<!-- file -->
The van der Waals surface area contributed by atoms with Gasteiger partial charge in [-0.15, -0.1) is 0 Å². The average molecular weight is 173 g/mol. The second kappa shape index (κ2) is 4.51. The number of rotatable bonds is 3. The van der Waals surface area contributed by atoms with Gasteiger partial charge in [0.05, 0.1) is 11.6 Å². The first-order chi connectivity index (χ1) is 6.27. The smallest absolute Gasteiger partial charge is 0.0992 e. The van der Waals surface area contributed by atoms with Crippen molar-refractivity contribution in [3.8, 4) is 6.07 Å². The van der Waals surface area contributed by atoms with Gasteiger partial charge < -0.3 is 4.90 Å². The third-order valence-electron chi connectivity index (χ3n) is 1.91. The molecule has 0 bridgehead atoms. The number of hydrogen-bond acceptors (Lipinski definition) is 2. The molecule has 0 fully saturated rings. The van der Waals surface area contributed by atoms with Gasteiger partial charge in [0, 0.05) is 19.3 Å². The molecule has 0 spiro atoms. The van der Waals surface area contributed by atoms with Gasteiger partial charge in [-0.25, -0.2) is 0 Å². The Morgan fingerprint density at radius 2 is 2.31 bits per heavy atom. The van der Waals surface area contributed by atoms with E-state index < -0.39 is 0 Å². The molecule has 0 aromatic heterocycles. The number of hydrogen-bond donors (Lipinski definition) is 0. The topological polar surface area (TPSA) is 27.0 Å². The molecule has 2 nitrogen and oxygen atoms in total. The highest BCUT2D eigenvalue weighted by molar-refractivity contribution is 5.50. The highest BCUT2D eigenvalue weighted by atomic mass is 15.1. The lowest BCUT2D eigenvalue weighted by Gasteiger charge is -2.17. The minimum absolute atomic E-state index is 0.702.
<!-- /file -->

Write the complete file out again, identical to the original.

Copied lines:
The van der Waals surface area contributed by atoms with Gasteiger partial charge in [-0.15, -0.1) is 0 Å². The average molecular weight is 173 g/mol. The second kappa shape index (κ2) is 4.51. The number of rotatable bonds is 3. The van der Waals surface area contributed by atoms with Gasteiger partial charge in [0.05, 0.1) is 11.6 Å². The first-order chi connectivity index (χ1) is 6.27. The smallest absolute Gasteiger partial charge is 0.0992 e. The van der Waals surface area contributed by atoms with Crippen molar-refractivity contribution in [3.8, 4) is 6.07 Å². The van der Waals surface area contributed by atoms with Gasteiger partial charge < -0.3 is 4.90 Å². The third-order valence-electron chi connectivity index (χ3n) is 1.91. The molecule has 0 bridgehead atoms. The number of hydrogen-bond acceptors (Lipinski definition) is 2. The molecule has 0 fully saturated rings. The van der Waals surface area contributed by atoms with Gasteiger partial charge in [0, 0.05) is 19.3 Å². The molecule has 0 spiro atoms. The van der Waals surface area contributed by atoms with Gasteiger partial charge in [-0.25, -0.2) is 0 Å². The Morgan fingerprint density at radius 2 is 2.31 bits per heavy atom. The van der Waals surface area contributed by atoms with E-state index < -0.39 is 0 Å². The molecule has 0 aromatic heterocycles. The number of hydrogen-bond donors (Lipinski definition) is 0. The topological polar surface area (TPSA) is 27.0 Å². The molecule has 2 nitrogen and oxygen atoms in total. The highest BCUT2D eigenvalue weighted by molar-refractivity contribution is 5.50. The highest BCUT2D eigenvalue weighted by atomic mass is 15.1. The lowest BCUT2D eigenvalue weighted by Gasteiger charge is -2.17. The minimum absolute atomic E-state index is 0.702.